There are those who love and covet prospects, I’ve lost that attachment to most or at least to the current group in a good, not great, Royals’ system. If Hunter Dozier and Raul Mondesi (currently hurt) greases the wheels of a trade for a starter, I am not sure I lose sleep over it.  That said, to get the conversation even started, Dayton Moore would have to part with one of the vaunted Herrera-Davis-Holland triad of doom.  All three are good and all three are not getting any cheaper.  How much less effective would Madson/Hochevar-Davis-Holland or Madson/Hochevar-Herrera-Davis be than the current group?  Would you trade Greg Holland and Hunter Dozier for two and a half months of Johnny Cueto?  Would you throw in Bubba Starling or Brett Eibner to make it happen?

The Royals will take a spin through the starting rotation three more times before the end of May.  A couple of lights out Ventura starts, twenty innings from Danny Duffy and news that Jason Vargas really isn’t going to need Tommy John surgery and maybe these thoughts go away.  That, obviously, is the best case scenario.

What if the above doesn’t happen and the Royals limp to the end of May with an overtaxed bullpen and little improvement in the rotation?  Then it will be time to pick your target, swallow hard and start thinking about trading players you would rather not.

Alex Gordon is our savior. Of this there can be no debate.

It was his best game of the season. His second three hit game (his first was last week – May 8 – at Detroit) but this one came with a pair of doubles and the game winning home run in the tenth. Mix in the usual outfield assist on a great throw to third and this was as complete a game from A1 as you can imagine.

Gordon_051215_HR

Gordon said he was up there looking to be aggressive and… Yep. First pitch fastball on the outer half and Gordon was setting dead-red.

Beautiful.

This was one of those games that had everything. Great defense. Timely hits. Home runs. Shaky starting pitching.

Let’s begin with Edinson Volquez because the end of the game overshadowed his start. Let’s just say he wasn’t sharp. He surrendered six hits and three walks in five-plus innings of work. Of the 23 batters he faced, he threw just 11 first-pitch strikes. Honestly, that was the kind of start I expected the Royals would get from Volquez with regularity. He opened the season strong and was clearly the Royals best starter through his first several starts, but the last couple of times out he’s been less than impressive. Understand, he has a doctor’s note from the last start with the blister and there may very well have been some residual effects from that in this appearance.

In his postgame, Ned Yost said he was happy with how Volquez threw the ball on Tuesday, but I thought he wasn’t sharp. We can agree to disagree.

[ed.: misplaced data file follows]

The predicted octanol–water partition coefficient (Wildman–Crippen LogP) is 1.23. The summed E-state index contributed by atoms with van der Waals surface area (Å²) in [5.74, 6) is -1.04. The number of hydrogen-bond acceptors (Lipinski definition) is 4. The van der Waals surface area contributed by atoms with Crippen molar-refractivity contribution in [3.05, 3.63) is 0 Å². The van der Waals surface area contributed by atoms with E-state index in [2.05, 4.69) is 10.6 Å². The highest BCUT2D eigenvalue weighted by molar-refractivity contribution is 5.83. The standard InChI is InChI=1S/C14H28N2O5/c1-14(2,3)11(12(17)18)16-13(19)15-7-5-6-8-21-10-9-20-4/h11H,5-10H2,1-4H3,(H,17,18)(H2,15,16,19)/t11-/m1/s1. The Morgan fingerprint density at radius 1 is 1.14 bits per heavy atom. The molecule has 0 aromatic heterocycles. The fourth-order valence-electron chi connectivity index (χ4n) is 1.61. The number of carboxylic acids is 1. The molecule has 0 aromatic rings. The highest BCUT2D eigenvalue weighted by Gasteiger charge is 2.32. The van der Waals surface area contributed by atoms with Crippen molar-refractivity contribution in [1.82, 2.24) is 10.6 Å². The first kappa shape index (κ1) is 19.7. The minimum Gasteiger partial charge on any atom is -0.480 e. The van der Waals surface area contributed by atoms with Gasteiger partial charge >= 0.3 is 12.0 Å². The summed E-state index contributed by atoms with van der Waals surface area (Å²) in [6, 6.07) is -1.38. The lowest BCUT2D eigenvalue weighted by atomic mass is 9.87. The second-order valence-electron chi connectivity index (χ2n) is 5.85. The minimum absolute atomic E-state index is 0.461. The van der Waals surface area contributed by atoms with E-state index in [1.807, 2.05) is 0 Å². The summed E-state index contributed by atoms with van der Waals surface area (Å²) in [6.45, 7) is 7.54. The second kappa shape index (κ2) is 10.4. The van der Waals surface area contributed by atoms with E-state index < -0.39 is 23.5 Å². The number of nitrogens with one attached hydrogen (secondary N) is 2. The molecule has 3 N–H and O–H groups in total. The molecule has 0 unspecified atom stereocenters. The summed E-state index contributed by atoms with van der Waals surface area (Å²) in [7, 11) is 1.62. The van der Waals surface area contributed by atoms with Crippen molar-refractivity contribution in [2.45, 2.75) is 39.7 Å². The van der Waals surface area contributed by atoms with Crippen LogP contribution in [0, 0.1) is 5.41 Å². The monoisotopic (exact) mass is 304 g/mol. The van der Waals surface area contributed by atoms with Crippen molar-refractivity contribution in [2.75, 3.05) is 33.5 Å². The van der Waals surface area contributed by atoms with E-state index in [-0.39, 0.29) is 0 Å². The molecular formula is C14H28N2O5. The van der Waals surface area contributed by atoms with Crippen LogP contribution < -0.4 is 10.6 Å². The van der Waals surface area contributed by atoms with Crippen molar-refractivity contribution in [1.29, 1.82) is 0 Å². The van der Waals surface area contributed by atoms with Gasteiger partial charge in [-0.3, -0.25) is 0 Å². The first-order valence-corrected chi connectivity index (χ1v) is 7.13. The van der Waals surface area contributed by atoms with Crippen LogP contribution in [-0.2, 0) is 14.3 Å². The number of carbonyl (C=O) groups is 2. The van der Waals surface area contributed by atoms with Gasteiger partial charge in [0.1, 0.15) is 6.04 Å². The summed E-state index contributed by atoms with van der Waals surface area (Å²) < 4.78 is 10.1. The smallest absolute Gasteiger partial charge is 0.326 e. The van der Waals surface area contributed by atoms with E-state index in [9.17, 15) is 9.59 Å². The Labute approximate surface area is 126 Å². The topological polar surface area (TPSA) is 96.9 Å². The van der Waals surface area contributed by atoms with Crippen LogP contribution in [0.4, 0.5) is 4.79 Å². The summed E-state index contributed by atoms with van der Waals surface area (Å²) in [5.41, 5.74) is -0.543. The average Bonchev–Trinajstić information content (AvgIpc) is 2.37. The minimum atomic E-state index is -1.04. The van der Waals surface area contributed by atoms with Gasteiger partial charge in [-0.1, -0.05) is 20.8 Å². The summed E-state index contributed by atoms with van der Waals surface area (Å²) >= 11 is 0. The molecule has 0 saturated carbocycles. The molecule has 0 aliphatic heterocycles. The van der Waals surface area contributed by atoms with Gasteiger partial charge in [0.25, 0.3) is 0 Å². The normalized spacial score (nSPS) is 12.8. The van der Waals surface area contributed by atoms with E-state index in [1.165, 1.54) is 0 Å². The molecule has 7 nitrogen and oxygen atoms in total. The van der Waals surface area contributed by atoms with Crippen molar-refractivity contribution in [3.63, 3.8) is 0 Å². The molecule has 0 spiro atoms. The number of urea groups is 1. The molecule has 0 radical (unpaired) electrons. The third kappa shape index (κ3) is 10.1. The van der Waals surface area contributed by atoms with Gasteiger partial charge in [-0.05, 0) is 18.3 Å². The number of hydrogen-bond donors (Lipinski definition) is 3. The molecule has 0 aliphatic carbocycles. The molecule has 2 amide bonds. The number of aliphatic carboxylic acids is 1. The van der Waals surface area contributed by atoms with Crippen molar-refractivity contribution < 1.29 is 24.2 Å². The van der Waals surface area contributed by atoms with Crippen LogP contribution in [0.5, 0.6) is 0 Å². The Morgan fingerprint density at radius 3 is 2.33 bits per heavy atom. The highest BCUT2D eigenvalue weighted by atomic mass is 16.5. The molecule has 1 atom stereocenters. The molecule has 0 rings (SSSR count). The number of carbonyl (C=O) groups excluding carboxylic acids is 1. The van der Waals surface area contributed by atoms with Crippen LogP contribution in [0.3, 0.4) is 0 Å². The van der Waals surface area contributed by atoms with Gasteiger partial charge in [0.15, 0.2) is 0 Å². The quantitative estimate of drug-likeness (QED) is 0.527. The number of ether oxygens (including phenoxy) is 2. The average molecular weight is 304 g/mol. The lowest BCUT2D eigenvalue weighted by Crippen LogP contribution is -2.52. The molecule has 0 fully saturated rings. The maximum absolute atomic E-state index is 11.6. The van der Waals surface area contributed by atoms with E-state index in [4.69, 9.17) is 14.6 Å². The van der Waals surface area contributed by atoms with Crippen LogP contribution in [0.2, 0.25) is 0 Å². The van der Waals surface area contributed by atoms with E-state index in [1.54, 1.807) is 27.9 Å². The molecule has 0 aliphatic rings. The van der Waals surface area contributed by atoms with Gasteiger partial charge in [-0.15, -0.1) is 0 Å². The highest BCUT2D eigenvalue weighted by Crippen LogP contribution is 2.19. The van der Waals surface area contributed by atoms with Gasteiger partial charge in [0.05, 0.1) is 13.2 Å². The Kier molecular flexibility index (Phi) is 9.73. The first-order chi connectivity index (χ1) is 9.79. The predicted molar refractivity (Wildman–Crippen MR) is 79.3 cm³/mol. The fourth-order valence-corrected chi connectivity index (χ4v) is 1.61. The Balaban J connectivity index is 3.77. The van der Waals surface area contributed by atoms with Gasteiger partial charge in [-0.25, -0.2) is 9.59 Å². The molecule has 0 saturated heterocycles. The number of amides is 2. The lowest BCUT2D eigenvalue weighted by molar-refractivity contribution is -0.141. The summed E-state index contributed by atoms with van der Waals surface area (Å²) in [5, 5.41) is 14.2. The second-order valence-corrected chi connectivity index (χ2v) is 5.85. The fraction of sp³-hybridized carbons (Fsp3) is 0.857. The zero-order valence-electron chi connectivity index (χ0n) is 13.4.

On the other hand, I thought Luke Hochevar had a good outing location-wise. From Brooks Baseball:

Hochevar_051215_Strikes

He lived on the corners all inning. The Choo single was a liner, but the other three hits he surrendered were because he forgot to worship at the altar of the BABIP gods apparently. It happens. Thankfully, Choo decided to test Gordon at that point and tried to advance to third on a single. A great throw where Gordon was running to his left and needed to set and throw across his body. And we can’t overlook the tag that Mike Moustakas put on Choo. It took tremendous concentration on his part to keep the glove there and make the catch on the bounce.

Holland blew the “save” in the bottom of the ninth. I think it’s time to think about starting to worry. How is that for hedging my bet? Such is the life of the closer. According to preliminary data from Brooks Baseball, Holland’s fastball averaged 93.9 mph in his appearance Tuesday. Last year, he averaged 95.8 mph.

Holland generally builds arm strength as the year progresses, but this year, his velocity is way, way down.

Holland_Velo

It doesn’t take a savant to recognize that Holland’s velocity has been off since last September. He had the tightness in his triceps that month and had the pec strain this year, but still. It seems like something isn’t right. He’s gone through rough patches before and come out of it OK, which is why I’ll give him some time, but these injuries are a concern. It’s something to keep an eye on going forward. It will be especially interesting to see how he recovers from this outing where he threw 26 pitches. And remember, this was the first time he was on the mound after throwing 30 pitches on May 10.

Perhaps overlooked was the defense of Salvador Perez. He threw out Delino DeShields, Jr. in the eighth inning after he reached with a two-out single. In the ninth, he made a nice play on an Elvis Andrus bunt where it looked like there was a little miscommunication between Perez and Holland. Perez followed that up by picking off Adrian Beltre of first base to end the inning. And then there was the final out of the game where he came out from behind the plate like a line drive off Hosmer’s bat. He came up huge for the Royals in the later innings.

Can’t forget the Moustakas home run. He’s scuffled in May, hitting .192/.276/.192 over his last 29 plate appearances entering the game. His spray chart is leaning a little more to the right of late as well. Is the Moustoppo magic running out? Who knows. I do know Moustakas crushed a home run of a left-handed pitcher.

And have to give props to Hosmer as well. From Hit Tracker, here are the true distances of the three home runs the Royals hit on Tuesday:

Eric Hosmer – 429 feet
Mike Moustakas – 441 feet
Alex Gordon – 354 feet

The Royals cranked out eight extra base hits. That was the first time since 2012 they hit that many in a game. Their record when going for extra bases eight or more times? 66-7.

Another notable number to pass along: The Royals have lost consecutive games for only three times in 2015. They have yet to lose three in a row. Given the recent slumber by the bats and what feels like the season long struggles of the starting pitching, that’s remarkable.